Tigerair losses hold back expansion

Budget airline to focus on troubled units before heading to north Asia

PUBLISHED : Tuesday, 20 August, 2013, 12:00am
UPDATED : Tuesday, 20 August, 2013, 4:41am

Tigerair, formerly Tiger Airways, will focus on cutting losses at its subsidiaries in Indonesia, the Philippines and Australia before moving on to north Asia.

The Singapore-based low-cost carrier said it had no plan to grow farther than Shanghai but would add two destinations in south China by October to cash in on the nation's travel boom.

"We are very cautious now and won't get into fast expansion [as we did in the past]," Ho Yuen Sang, the newly appointed chief operations officer of Tigerair Singapore, told the South China Morning Post yesterday.

The company needs to absorb operations by Tigerair Mandala and Tigerair Philippines which were acquired by Tigerair's parent Tiger Airways Holdings last year.

Tigerair is expanding its mainland service as its rival Jetstar is reducing operations there, making Tigerair the largest low-cost carrier in the China-Singapore market, said Brendan Sobie, the chief analyst at CAPA, a Sydney-based aviation research firm.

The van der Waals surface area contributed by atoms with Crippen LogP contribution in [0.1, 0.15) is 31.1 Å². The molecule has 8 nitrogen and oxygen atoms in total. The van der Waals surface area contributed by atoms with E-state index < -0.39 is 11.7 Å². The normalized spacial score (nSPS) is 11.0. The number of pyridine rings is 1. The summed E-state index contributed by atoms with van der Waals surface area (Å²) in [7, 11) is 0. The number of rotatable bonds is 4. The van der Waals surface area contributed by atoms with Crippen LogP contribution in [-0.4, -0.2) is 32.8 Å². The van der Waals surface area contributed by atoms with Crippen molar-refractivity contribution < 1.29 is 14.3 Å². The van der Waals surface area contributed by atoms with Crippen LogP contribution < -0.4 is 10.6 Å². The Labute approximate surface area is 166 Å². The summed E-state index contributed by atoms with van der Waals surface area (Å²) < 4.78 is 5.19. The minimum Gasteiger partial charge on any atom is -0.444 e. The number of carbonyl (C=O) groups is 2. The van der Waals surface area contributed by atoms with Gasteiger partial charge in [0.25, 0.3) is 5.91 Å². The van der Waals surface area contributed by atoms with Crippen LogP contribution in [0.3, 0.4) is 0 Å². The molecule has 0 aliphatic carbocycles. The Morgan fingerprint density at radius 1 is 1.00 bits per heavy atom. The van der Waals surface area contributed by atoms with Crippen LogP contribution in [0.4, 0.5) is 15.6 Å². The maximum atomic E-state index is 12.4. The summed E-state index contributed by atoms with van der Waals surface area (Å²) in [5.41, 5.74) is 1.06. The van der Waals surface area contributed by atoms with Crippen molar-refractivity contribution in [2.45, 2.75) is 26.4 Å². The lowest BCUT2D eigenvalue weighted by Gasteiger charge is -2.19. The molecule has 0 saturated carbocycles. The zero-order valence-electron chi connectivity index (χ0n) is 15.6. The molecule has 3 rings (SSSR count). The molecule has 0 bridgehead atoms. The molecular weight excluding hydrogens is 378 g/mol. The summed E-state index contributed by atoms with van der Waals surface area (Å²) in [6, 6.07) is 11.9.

New services to two mainland cities will be announced within the next three months, bringing total destinations served by Tigerair in the greater China market to eight. It currently flies to Hong Kong, Guangzhou, Macau, Taipei, Haikou and Shenzhen.

As landing slots are tightly held in first-tier cities, Tigerair would focus more on second and third-tier cities, Ho said.

Tiger Airways reported S$45 million (HK$274.51 million) in losses for the year to March from a deficit of S$104 million in the previous year. Sobie said the chances of its affiliates breaking even remained unclear while the slim profit at its Singapore operations were at stake due to fierce competition and overcapacity in its home market.

It has to absorb the extra cost of S$2 per passenger due to the closing of the budget terminal in Singapore since September last year. The service charge per passenger had gone up by S$6 but Tigerair could manage to pass on S$4 to customers, Ho said.

The carrier will add five destinations from Singapore every year, on par with the delivery schedule of new planes at a rate of five to six aircraft annually by 2015. The Tiger Group will take delivery of 25 aircraft by 2015.

The airline has rebranded itself and removed the iconic tiger from its logo, leaving only the tiger stripes and tail in its livery.


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